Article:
If there’s one thing that sets Absolution apart from other games this generation, it’s all in the detail. Whether that’s the Glacier 2 engine allowing unparalleled crowd technology, or the fact that the game released on the 47th week of the year, in reference to Agent 47, the game’s protagonist, it’s difficult not to be drawn in to the plight of our favourite suited assassin.
We last saw Agent 47 six years ago, with Hitman: Blood Money often being labelled as the best of the franchise. Whilst the plot itself wasn’t hailed as groundbreaking, the freedom on offer to players in each mission was often overwhelming, allowing true customisation in terms of approach and execution.
Absolution changes its focus from the great deal of scope we’ve been used to in previous iterations, and as a result, the game’s largest flaw is that it fails to live up to the creativity presented by its predecessor. However, Absolution is still a fantastic game in its own right, and easily one of the most polished experiences you’ll likely find this year.
The largest change between previous entries and Absolution, is how the narrative dictates the gameplay, rather than vice versa. As mentioned previously, other entries allowed you to approach missions how you saw fit, giving the player great opportunity in designing creative kills, whilst the story took a back seat the action.
Here, the narrative takes centre stage, with its linearity often stifling player ingenuity. The main reason for this is that Agent 47 no longer has the support of the Agency, resulting in a lack of resources and ineffective communication. Diana Burnwood, Agent 47’s handler, has gone rogue after sabotaging the Agency in what can only be described as a traitorous act. In its reformation, you are assigned to assassinate Diana in order to achieve retribution, by new director Benjamin Travis, who also asks you to return a young girl to him, found at Burnwood’s estate.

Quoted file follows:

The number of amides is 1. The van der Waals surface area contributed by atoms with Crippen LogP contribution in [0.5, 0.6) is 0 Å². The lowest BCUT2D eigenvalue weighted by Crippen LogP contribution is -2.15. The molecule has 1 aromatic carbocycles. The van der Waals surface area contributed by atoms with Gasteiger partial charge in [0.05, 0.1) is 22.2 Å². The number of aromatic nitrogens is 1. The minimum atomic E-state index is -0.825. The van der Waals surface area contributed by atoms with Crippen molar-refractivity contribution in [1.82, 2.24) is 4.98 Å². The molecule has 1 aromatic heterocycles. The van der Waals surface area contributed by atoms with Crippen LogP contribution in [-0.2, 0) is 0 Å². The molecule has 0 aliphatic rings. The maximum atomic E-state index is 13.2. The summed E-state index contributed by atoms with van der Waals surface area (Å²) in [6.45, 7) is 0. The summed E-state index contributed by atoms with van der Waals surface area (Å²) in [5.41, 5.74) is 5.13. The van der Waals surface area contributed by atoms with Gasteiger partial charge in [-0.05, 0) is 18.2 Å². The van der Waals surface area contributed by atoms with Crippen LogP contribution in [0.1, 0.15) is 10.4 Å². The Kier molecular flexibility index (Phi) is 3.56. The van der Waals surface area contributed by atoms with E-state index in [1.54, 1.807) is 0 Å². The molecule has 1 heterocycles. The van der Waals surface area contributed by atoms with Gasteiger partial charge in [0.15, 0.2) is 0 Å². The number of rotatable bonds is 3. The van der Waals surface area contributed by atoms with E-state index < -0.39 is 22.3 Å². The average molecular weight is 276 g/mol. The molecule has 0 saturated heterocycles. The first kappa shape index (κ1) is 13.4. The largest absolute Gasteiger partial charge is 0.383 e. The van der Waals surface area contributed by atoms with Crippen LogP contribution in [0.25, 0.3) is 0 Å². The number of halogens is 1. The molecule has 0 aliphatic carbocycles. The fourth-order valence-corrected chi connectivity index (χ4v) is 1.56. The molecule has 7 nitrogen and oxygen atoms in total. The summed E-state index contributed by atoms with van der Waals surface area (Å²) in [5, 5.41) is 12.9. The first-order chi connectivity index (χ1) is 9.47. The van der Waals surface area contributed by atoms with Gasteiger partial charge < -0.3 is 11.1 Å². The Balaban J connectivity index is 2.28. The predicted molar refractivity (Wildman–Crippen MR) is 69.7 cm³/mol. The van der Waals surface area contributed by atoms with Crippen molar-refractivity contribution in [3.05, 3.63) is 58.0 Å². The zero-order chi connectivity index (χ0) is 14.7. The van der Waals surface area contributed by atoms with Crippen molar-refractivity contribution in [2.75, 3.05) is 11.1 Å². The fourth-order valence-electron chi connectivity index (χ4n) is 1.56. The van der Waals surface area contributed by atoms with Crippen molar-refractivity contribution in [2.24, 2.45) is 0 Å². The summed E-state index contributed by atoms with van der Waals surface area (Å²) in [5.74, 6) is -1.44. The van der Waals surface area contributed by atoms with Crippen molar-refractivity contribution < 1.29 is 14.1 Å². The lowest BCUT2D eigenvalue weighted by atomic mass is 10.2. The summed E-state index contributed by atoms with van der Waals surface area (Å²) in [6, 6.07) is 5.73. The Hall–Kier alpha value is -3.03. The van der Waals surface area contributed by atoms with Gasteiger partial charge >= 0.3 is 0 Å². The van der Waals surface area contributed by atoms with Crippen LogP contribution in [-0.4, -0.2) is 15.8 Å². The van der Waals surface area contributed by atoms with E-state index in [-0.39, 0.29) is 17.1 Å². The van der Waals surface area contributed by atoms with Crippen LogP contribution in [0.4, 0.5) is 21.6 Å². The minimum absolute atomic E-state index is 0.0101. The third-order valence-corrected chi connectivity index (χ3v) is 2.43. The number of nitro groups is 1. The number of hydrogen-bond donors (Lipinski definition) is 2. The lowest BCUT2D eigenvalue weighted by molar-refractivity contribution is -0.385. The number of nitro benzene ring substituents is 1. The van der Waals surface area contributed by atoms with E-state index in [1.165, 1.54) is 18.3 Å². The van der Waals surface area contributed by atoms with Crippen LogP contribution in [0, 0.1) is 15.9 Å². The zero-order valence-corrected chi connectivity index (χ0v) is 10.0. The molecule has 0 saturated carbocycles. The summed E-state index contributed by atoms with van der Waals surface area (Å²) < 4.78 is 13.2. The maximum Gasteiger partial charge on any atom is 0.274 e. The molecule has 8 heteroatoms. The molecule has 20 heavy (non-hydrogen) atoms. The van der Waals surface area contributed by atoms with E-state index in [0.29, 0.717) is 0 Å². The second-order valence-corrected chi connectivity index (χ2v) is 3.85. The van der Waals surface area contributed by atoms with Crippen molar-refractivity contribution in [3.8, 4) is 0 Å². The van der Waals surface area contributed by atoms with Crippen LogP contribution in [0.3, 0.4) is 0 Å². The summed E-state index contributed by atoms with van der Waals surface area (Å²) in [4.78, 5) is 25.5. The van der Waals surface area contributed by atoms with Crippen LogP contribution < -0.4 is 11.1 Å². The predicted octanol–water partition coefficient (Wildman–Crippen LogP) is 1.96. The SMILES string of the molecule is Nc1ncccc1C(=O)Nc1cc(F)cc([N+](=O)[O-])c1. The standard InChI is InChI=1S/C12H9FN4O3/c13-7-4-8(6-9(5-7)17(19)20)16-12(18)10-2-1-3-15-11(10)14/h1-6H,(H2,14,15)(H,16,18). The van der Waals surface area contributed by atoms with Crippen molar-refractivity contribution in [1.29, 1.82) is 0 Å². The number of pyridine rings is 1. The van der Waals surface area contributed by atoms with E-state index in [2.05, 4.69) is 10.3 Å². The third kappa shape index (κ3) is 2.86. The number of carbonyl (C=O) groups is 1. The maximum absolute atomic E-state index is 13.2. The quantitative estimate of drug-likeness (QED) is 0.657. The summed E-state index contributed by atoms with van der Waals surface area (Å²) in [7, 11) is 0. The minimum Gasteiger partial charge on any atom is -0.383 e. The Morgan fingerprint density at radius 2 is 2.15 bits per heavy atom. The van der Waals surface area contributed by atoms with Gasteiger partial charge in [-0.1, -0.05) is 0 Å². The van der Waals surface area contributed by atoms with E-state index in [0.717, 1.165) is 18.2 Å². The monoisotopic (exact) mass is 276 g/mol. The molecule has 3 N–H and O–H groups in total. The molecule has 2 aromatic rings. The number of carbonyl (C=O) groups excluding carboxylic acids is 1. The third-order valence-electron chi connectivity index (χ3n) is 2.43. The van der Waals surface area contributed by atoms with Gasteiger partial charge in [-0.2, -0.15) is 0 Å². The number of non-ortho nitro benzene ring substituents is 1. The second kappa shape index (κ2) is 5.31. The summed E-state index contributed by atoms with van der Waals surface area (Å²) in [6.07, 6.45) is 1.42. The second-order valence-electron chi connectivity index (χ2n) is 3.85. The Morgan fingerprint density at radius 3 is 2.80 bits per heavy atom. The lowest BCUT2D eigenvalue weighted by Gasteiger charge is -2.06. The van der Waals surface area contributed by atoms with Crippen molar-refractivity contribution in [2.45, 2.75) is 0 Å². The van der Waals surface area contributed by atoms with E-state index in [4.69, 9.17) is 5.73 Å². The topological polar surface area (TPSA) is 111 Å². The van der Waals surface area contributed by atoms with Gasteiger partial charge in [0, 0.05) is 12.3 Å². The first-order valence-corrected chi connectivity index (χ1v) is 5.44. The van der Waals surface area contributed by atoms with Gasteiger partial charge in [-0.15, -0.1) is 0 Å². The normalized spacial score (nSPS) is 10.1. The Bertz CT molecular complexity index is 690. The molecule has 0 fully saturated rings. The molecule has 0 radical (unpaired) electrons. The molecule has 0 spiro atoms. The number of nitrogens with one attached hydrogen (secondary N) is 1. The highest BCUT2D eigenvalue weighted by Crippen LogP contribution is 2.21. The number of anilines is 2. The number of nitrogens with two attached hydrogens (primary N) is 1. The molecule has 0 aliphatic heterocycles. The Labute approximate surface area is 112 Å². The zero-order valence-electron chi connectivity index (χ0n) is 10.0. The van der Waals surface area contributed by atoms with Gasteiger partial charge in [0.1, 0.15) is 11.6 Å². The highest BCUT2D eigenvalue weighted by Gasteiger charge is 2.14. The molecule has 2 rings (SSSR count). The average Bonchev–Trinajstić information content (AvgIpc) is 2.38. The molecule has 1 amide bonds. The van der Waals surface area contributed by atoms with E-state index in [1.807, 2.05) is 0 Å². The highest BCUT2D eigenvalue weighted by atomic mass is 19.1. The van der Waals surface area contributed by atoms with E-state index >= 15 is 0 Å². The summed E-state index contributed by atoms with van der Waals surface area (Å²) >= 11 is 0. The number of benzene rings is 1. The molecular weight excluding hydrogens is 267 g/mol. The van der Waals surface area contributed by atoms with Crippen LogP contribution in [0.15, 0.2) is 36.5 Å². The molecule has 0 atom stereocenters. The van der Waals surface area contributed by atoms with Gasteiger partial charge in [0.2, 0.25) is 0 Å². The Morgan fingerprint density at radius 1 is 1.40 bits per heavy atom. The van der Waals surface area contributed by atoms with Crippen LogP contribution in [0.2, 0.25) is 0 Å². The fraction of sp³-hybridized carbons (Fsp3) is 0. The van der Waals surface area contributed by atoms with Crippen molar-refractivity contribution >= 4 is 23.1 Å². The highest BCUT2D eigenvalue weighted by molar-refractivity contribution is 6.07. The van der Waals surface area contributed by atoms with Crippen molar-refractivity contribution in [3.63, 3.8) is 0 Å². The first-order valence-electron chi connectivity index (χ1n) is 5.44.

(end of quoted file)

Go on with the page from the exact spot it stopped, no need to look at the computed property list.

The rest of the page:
The rest of the game’s narrative is set up from this point, as Agent 47 chooses to protect the girl personally, under Diana’s final instructions, rather than return her to the Agency. As a result, gameplay is shaped by stealth, subterfuge, and deception, rather than calculated, callous, premeditated actions.
Most missions feature Agent 47 on the run, avoiding the authorities or other AI enemies, who are all out for your bald head. Whilst Blood Money put players in the shoes of the ultimate assassin, Absolution strips those resources away to make you feel fragile, vulnerable and lost. There’s still some mechanics in place that attempt to counter those feelings, such as Instinct, which allows you to highlight objects of interest and see guard patrol paths, but such features don’t cover up the change of approach.
It’s refreshing therefore that the narrative is engaging, for the most part, thanks to outstanding voice acting and intriguing albeit stereotypical characterisation, all supported by exceptional cinematography. I found myself drawn into the story far easier than previous games in the franchise, and welcomed the change of direction by developers IO Interactive, although some fans may find the greater focus unwelcoming.
With little resources to rely upon therefore, there’s no prior mission briefing or loadout selections. However, you can access a mid-mission notebook, which serves to inform you of mission objectives as well as optional challenges, but the limited detail here won’t primarily influence how you play the game. That’s reserved for Absolution’s focus on trial and error, with the path forward sometimes unclear.